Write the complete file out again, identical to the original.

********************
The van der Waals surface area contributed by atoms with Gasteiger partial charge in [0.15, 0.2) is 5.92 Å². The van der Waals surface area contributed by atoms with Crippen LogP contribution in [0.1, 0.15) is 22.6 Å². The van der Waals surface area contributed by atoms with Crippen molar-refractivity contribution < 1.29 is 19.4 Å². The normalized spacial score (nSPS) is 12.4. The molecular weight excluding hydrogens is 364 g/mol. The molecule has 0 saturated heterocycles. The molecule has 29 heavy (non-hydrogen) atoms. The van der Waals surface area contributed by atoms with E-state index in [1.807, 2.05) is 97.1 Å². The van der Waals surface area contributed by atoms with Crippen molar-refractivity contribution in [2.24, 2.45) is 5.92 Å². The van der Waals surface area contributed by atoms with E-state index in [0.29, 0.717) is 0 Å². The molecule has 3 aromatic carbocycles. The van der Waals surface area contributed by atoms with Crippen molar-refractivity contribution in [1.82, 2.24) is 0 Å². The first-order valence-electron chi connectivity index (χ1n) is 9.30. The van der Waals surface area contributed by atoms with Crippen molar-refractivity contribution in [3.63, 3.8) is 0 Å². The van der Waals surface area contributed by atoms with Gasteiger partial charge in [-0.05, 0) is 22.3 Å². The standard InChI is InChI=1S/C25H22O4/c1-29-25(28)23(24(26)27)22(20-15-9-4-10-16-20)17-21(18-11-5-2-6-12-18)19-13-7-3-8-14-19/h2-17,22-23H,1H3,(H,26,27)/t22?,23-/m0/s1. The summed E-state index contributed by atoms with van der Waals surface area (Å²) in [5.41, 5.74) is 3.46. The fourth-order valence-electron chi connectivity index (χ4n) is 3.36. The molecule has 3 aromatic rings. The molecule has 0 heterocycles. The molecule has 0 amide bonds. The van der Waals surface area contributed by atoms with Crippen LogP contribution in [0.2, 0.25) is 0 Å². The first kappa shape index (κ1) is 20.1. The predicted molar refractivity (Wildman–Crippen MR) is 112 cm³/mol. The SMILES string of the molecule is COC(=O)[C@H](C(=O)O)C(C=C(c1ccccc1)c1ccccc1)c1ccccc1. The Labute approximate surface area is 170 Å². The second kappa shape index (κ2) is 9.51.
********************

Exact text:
The van der Waals surface area contributed by atoms with Gasteiger partial charge in [0.15, 0.2) is 5.92 Å². The van der Waals surface area contributed by atoms with Crippen LogP contribution in [0.1, 0.15) is 22.6 Å². The van der Waals surface area contributed by atoms with Crippen molar-refractivity contribution < 1.29 is 19.4 Å². The normalized spacial score (nSPS) is 12.4. The molecular weight excluding hydrogens is 364 g/mol. The molecule has 0 saturated heterocycles. The molecule has 29 heavy (non-hydrogen) atoms. The van der Waals surface area contributed by atoms with E-state index in [1.807, 2.05) is 97.1 Å². The van der Waals surface area contributed by atoms with Crippen molar-refractivity contribution in [2.24, 2.45) is 5.92 Å². The van der Waals surface area contributed by atoms with E-state index in [0.29, 0.717) is 0 Å². The molecule has 3 aromatic carbocycles. The van der Waals surface area contributed by atoms with Crippen molar-refractivity contribution in [1.82, 2.24) is 0 Å². The first-order valence-electron chi connectivity index (χ1n) is 9.30. The van der Waals surface area contributed by atoms with Crippen molar-refractivity contribution in [3.63, 3.8) is 0 Å². The van der Waals surface area contributed by atoms with Gasteiger partial charge in [-0.05, 0) is 22.3 Å². The standard InChI is InChI=1S/C25H22O4/c1-29-25(28)23(24(26)27)22(20-15-9-4-10-16-20)17-21(18-11-5-2-6-12-18)19-13-7-3-8-14-19/h2-17,22-23H,1H3,(H,26,27)/t22?,23-/m0/s1. The summed E-state index contributed by atoms with van der Waals surface area (Å²) in [5.41, 5.74) is 3.46. The fourth-order valence-electron chi connectivity index (χ4n) is 3.36. The molecule has 3 aromatic rings. The molecule has 0 heterocycles. The molecule has 0 amide bonds. The van der Waals surface area contributed by atoms with Crippen LogP contribution in [0.2, 0.25) is 0 Å². The first kappa shape index (κ1) is 20.1. The predicted molar refractivity (Wildman–Crippen MR) is 112 cm³/mol. The SMILES string of the molecule is COC(=O)[C@H](C(=O)O)C(C=C(c1ccccc1)c1ccccc1)c1ccccc1. The Labute approximate surface area is 170 Å². The second kappa shape index (κ2) is 9.51.